Who should we believe? US President Barack Obama, who promises the New York Times that "Iran will not get a nuclear weapon on my watch"? Or Ayatollah Ali Khamenei in Tehran, who announces that, first of all, there will be no agreement unless all sanctions are lifted and, secondly, Iran will not let foreign inspectors move freely between its legs?
By June 30, we will have read and heard other troubling details. Obama will speak to his audience, while Khamenei and Iranian President Hassan Rouhani will play the "bad guy" and the "good guy" in front of the world. The former will threaten and the latter will make promises. These two don't have to convince the common people. They are transparent to the government, they are dreamers, and they won't get in the way.
Khamenei is not interested in an agreement which will serve Rouhani, who is already striving to secure his second term as president thanks to the agreement. The target audience of the ruler and president focuses on the ayatollahs, the religious centers of power, and the Revolutionary Guards commanders, who preserve the regime and do its dirty work in Syria, Lebanon, Iraq and Yemen.
With or without an agreement, the economic race has already kicked off. Take note of the most courted minister in Tehran, Bijan Namdar, who is in charge of the oil fields. The keys are in his hands, the decisions are in Khamenei's bureau. Travel agencies are reporting that there are no available seats on flights from Dubai to Tehran. Businesspeople and owners of large companies in Europe are looking for contacts in the Gulf emirates to get them into the Iranian market before the great onrush. Whoever succeeds in infiltrating the market will make billions.
Because of the sanctions, oil exports fell to 700,000 barrels a day, and Iran is indicating to the oil companies that it is capable of producing 3 million barrels. Because of the sanctions, they need electrical appliances, cars and trucks, and spare parts for planes. They just need investors to come in and revive tourism: Roads, new hotels, restaurants and travel agencies.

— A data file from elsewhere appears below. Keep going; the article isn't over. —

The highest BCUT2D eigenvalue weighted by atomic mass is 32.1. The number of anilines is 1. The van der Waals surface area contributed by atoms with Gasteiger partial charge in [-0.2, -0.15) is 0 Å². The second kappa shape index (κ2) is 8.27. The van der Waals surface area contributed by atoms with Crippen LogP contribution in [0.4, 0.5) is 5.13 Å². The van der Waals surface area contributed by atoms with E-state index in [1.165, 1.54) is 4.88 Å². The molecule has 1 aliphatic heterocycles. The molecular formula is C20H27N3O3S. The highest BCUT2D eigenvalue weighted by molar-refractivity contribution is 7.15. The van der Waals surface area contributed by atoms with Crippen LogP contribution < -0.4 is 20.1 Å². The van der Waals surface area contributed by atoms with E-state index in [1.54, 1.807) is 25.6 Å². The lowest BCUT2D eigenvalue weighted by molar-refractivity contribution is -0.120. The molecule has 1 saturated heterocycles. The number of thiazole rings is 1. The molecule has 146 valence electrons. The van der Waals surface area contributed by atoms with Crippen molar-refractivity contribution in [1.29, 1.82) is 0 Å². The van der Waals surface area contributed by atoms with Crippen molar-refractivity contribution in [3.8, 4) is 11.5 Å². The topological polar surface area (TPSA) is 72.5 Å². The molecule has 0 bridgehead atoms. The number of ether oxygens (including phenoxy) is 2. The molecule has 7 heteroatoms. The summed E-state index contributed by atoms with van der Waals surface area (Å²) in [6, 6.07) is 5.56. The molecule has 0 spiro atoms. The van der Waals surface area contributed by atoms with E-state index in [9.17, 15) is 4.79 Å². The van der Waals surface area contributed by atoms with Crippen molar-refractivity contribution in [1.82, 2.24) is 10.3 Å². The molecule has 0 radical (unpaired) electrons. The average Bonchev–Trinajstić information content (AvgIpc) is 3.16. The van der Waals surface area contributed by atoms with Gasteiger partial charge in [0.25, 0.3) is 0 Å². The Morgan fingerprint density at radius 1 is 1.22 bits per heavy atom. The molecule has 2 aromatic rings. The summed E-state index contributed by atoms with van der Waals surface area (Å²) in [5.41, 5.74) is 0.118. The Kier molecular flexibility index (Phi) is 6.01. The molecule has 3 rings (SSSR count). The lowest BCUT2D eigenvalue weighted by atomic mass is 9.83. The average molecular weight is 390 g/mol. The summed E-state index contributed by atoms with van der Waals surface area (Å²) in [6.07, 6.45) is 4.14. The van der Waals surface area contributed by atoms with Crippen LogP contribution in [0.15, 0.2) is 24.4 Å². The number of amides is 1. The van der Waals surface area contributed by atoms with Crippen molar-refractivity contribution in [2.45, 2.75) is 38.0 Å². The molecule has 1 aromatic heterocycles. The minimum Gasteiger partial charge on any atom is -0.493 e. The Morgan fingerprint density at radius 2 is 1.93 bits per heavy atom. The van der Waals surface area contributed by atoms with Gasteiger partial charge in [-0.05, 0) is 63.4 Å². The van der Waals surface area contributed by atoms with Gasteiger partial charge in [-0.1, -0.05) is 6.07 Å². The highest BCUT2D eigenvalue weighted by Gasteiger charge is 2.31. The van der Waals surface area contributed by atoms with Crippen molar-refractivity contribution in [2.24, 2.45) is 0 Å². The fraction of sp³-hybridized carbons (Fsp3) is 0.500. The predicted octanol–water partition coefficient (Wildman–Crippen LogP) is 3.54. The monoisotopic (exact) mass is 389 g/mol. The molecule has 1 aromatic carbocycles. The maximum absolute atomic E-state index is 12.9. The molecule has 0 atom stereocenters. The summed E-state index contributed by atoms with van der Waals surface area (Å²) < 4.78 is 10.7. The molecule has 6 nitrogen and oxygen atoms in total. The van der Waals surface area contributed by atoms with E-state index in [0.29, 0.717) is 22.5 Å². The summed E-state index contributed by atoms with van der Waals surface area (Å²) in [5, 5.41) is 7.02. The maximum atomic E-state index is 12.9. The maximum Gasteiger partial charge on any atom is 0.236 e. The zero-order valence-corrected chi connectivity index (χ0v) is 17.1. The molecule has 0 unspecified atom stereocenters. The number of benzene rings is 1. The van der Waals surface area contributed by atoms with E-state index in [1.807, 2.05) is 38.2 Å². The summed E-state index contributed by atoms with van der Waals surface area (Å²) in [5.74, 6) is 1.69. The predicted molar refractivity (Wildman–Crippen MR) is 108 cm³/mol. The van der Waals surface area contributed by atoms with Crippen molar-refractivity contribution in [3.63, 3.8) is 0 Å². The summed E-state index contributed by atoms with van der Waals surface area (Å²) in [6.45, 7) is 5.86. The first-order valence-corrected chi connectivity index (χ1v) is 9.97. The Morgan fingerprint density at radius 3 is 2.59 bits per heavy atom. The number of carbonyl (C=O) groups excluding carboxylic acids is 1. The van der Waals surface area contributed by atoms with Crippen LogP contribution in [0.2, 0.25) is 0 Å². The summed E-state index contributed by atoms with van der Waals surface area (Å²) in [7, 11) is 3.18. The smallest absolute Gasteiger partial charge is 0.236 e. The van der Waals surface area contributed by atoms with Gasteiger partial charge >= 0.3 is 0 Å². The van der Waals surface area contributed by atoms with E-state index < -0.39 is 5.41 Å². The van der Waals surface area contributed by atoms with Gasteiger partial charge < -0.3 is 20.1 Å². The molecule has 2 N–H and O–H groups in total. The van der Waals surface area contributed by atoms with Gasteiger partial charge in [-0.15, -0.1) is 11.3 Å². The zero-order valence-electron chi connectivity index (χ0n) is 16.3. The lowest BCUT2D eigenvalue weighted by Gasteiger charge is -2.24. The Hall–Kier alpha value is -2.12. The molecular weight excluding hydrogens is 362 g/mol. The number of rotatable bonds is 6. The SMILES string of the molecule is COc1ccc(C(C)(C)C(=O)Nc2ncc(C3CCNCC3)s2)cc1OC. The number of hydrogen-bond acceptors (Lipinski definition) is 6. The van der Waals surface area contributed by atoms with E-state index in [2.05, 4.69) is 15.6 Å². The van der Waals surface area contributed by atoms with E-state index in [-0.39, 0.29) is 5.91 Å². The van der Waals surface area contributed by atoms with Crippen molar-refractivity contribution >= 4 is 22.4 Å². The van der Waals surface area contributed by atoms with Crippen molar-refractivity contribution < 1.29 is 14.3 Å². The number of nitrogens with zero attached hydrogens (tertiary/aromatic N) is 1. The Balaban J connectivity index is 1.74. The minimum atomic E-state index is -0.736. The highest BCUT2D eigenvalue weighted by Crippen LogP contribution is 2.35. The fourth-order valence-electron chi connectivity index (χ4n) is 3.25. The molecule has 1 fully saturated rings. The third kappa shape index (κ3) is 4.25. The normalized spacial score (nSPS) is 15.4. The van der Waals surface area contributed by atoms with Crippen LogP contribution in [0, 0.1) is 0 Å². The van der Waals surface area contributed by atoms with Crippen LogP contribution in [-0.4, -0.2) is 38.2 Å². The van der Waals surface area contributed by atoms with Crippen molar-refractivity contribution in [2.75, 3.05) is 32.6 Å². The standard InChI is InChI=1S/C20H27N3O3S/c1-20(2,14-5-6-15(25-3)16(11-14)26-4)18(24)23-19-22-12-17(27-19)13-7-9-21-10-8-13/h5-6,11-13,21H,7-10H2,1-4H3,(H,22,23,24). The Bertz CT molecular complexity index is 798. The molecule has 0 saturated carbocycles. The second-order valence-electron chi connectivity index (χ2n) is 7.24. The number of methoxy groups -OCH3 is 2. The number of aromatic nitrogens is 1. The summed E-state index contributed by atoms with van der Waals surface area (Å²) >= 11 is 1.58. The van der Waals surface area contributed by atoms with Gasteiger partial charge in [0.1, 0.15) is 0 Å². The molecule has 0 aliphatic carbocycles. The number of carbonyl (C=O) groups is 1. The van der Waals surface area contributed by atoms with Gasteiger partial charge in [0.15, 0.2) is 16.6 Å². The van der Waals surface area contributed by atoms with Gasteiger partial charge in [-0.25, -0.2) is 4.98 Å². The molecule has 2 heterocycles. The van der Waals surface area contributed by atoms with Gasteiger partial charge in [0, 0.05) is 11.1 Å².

Obama himself admits that it will be difficult to maintain the sanctions even if an agreement is not reached. In my not so wild imagination, I even see Israeli businesspeople packing their bags. They don't have to get in. They just need someone to get a foot in the opening door for them.
A major manufacturer from the Arab world, who owns luxurious offices in a big city in Europe, has made sure to maintain his business contacts in Tehran even when the United States shut down the banking activity. This manufacturer and his Israeli partner are now dreaming of reaping the fruit. A moment after an apparent gradual or full removal of the sanctions, they will wake up their partners in the Gulf and send them to Tehran.
It won't be simple. One has to know how to do business in the Persian bazaar. One also has to know who to embrace and what will be the Revolutionary Guards' part. The Guards have offices of "interests" in the Gulf emirates in order to gain a profit from every deal.
I definitely believe that Khamenei prefers to go on with the sanctions without an agreement and not to make any concessions. I don't even see a tiny sparkle of enthusiasm in him. On the contrary: Iran is demanding a full removal of the sanctions, but in the same breath it is not preparing for a real revolution. Its face may change like in an operation performed by an amateur plastic surgeon. If the gates are opened in an uncontrolled manner and the market is flooded with investors and billions, it could shake the ayatollahs' regime.
Every year, Iran throws thousands of university graduates into the unemployment circle. Suddenly they will have a job. Suddenly there will be cash. A new generation will seek to settle the score with those who oppressed and kidnapped people into prisons, who violently interrogated and tortured and executed people in the squares.
Khamenei is in no rush. As far as he is concerned, the world can run after him and sweat. He has a lot to lose on his watch if the economic push into Iran gets out of control.